Nalini Shekar, Co-founder and Executive Director of Hasiru Dala – an organization that seeks to enhance the lives of waste-pickers and bettering waste collection in Bengaluru adds,
The state of Karnataka announced a ban on using all plastics below the thickness of 40 microns back in 2016. I think, what worked in our favour is the citizen participation. Here people take their steel containers to pack their takeaways or eat at restaurants. Citizens are aware of the plastic menace. I think, we should aim for behavioural change communication in other states as well.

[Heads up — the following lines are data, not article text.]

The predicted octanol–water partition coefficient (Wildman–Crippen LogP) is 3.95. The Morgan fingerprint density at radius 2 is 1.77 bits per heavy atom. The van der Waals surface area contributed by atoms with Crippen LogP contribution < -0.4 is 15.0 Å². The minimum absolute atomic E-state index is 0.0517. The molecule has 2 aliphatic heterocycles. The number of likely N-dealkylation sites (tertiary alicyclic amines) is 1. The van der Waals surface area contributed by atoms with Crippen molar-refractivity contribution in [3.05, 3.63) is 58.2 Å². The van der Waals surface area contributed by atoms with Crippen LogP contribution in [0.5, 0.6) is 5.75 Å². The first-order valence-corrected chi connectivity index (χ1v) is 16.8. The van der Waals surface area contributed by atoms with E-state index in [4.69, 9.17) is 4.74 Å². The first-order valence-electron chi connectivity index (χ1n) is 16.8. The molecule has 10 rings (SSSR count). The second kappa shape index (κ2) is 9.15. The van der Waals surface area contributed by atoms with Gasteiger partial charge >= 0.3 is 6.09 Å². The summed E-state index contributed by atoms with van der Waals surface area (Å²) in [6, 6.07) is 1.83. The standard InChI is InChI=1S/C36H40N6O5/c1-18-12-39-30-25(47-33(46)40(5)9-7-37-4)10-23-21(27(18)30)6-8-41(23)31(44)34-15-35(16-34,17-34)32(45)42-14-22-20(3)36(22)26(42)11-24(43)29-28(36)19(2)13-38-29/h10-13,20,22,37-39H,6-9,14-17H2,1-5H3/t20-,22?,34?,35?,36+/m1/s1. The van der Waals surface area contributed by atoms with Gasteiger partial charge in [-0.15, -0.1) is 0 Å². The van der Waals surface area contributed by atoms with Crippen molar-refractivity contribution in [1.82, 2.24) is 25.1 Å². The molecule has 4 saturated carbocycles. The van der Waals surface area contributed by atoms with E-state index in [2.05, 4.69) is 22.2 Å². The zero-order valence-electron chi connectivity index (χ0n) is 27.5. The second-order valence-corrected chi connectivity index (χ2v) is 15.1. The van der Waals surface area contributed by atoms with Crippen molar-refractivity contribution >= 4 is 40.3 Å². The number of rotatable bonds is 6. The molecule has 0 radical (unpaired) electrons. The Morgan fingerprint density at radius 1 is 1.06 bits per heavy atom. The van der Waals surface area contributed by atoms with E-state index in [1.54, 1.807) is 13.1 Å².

United Nations Environment Programme (UNEP) states that according to recent estimations, roughly 100,000 marine mammals are killed every year as a result of eating plastic. It also adds that scientists have found plastic fibers, fragments, and micro-beads in both marine and freshwater fish, wild-caught and farmed. And adds of the 114 species known to have plastic in their stomachs, we end up eating more than half of them. UNEP also adds that species such as plankton, bivalves, fish and whales regularly consume microplastics as they look just like their food. As a result, they suffer from clogged digestive tracts, loss of appetite and changes in feeding behaviour, which later affect their growth and reproductive capability.